Bear with me folks...we are now, finally, entering our last day in Mexico City (Well, there was an eighth day, but that was mainly travel, so I'll spare you the boring details)!
Our seventh day in Mexico City began with a very nice complimentary piece to Day Six's visit to the anthropology museum.
Whereas yesterday we learned many things about the societal origins of the indigenous peoples of Mexico, today's visit to the Palacio Nacional taught us many things about the country's political history.
The National Palace has acted as a base of operations for Mexico's ruling class since the days of the Aztec empire. It is currently home to various offices for both the Federal Treasury and National Archives. And, of course, a sprawling museum exhibit.
Visitors to the palace are first treated to (or horrified by, depending on your outlook) a video honoring the 2010 bicentennial of Mexico's independence, as well as the centennial of it's Revolution. The video is 100% propaganda and, although beautifully rendered with copious amounts of national pride, did have the (un)intentional consequence of making the only two gringos in the room feel just a tad bit out of place.
Upon exiting the indoctrination chamber...I mean viewing room, one is treated to a gigantic mural painted by Diego Rivera. "The Epic of the Mexican People" (1929-1935) adorns the main stairwell and various walls of the second floor. It tells an illustrative history of Mexico from 1521 to 1930. The murals have the honor of being the only items in the palace that one can photograph. So, here's a small sample for you.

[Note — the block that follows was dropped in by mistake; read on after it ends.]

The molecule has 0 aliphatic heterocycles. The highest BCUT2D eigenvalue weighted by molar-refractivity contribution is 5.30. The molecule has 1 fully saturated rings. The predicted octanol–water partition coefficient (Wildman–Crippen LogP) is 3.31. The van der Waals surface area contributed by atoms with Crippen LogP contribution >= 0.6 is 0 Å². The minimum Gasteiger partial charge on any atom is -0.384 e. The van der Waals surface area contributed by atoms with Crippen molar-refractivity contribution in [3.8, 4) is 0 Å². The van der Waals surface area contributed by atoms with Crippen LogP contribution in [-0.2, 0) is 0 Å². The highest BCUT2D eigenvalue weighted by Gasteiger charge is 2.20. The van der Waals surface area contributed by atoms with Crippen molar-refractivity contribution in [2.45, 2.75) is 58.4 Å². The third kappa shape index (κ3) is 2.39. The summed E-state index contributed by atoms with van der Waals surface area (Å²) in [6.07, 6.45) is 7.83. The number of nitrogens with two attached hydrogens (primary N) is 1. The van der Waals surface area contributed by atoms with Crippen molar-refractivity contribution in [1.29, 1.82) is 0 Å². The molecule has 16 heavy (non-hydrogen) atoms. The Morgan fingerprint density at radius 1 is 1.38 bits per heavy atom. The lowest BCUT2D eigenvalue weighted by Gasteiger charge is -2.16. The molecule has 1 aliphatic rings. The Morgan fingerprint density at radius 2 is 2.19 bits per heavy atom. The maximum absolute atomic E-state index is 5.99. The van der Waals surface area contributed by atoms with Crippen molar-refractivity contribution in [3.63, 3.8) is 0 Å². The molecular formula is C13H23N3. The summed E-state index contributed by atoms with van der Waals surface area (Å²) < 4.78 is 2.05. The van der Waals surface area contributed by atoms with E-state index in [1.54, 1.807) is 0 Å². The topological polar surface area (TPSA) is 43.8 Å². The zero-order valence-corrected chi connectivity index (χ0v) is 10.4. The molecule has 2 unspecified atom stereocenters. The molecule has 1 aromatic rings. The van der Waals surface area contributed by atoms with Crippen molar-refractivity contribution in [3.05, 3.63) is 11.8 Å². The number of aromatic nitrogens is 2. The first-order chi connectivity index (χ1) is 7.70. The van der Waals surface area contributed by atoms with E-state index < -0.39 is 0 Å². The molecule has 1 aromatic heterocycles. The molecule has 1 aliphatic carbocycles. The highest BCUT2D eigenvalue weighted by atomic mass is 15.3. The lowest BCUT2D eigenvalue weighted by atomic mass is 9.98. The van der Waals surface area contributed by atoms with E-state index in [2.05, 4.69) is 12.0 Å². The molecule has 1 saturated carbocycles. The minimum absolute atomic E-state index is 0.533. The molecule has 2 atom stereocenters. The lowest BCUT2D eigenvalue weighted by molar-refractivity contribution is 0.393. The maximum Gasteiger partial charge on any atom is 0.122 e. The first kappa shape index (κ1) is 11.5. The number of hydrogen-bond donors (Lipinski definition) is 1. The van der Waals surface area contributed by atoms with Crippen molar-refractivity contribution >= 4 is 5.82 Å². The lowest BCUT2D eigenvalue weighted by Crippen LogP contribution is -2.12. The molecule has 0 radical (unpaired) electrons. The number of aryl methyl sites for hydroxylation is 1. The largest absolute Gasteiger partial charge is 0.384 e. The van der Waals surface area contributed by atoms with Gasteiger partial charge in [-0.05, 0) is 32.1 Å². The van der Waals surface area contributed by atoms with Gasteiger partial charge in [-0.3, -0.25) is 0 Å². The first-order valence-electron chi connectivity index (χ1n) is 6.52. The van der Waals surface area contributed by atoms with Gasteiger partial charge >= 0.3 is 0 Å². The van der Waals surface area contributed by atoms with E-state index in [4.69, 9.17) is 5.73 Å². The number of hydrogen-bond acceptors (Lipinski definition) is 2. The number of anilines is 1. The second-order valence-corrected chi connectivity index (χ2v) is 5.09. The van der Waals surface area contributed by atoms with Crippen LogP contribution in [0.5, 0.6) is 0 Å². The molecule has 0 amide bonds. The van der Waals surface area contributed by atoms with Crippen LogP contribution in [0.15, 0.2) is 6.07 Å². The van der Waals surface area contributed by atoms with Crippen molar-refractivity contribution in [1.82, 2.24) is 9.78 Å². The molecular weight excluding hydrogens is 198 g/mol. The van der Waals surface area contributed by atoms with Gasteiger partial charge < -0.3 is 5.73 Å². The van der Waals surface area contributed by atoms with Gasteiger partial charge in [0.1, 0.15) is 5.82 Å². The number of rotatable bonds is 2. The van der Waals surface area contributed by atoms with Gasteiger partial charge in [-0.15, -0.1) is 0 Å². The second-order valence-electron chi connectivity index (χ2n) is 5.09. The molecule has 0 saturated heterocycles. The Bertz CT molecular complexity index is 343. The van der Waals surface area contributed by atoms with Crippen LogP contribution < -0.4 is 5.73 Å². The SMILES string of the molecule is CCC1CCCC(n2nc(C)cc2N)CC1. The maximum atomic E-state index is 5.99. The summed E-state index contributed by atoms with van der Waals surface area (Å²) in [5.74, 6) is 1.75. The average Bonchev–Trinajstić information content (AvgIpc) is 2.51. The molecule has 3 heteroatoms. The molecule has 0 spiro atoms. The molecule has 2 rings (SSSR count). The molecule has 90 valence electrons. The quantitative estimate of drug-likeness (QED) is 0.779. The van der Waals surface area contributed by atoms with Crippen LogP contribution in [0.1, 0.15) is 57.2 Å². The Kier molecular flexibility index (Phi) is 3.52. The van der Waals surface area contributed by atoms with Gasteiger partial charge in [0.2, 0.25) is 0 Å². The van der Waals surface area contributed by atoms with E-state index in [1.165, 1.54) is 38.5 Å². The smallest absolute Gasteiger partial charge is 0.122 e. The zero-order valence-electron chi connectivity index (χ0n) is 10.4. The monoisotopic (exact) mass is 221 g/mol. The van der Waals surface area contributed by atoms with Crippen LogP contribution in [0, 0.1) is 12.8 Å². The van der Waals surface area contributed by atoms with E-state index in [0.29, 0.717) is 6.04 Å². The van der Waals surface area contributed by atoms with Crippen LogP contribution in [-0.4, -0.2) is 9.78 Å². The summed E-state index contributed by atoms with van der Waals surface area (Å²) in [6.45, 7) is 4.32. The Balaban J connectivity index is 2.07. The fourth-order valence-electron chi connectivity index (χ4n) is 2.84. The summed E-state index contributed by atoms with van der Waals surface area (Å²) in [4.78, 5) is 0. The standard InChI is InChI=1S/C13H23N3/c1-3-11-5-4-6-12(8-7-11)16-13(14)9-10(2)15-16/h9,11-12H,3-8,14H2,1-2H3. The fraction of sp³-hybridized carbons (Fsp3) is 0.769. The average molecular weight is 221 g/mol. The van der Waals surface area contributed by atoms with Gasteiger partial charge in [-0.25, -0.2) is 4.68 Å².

Remember waaaaay back on Day 1.5, when we talked about the relocation of the bodily remains of the heroes of Mexico's War of Independence? Well, the National Palace is their current resting place. Ta-Dah! The remains underwent modern techniques for continued preservation before arriving at their current location by way of horse-drawn carriages escorted by armed soldiers. They will remain on display at the palace through the duration of this year's celebration.
The remainder of the museum contains an impressive collection of presidential portraits, the style of which changes with each decade and artist. As with Chapultepec Castle (and the White House, Versailles, etc.) there are also dozens of rooms cordoned off by velvet rope permitting a look-but-don't touch approach to palatial living.
Our final stop of the day (and trip) was the former home of Diego Rivera (see above) and Frida Kahlo.
La Casa Azul was the birthplace of Frida Kahlo, the most renowned Latin American artist in the world. It was in this house that she lived for a time with her husband, artist Diego Rivera. In 1958, four years after her death, La Casa Azul was turned into a museum, and has remained so ever since.
This particular museum was of great interest to us, and we thought that perhaps we had saved the best for last. We unfortunately found ourselves more than a little disappointed by the modest blue house. It was by no means a large collection of art. But at least what they did have was beautiful.
But like the National Palace, photography was not permitted.
I found myself harassed by the staff on more than one occasion. Once, when I was yelled at to throw away a soda bottle (empty since before my entrance, I assure you, and seen by at least two employees prior to it suddenly becoming a security issue) and again when our path through the museum was called into question. Apparently your entry fee of $65 MXP only permits you to walk through the museum once, and in a specified direction.
But the sugar cookies in the small cafeteria were good. And the interior courtyard was beautiful.
But, alas...since photos are worth a thousand words, and I have no more photos...I find myself out of things to say about this particular destination.
Good-bye, Mexico City...I hope to see you again some day!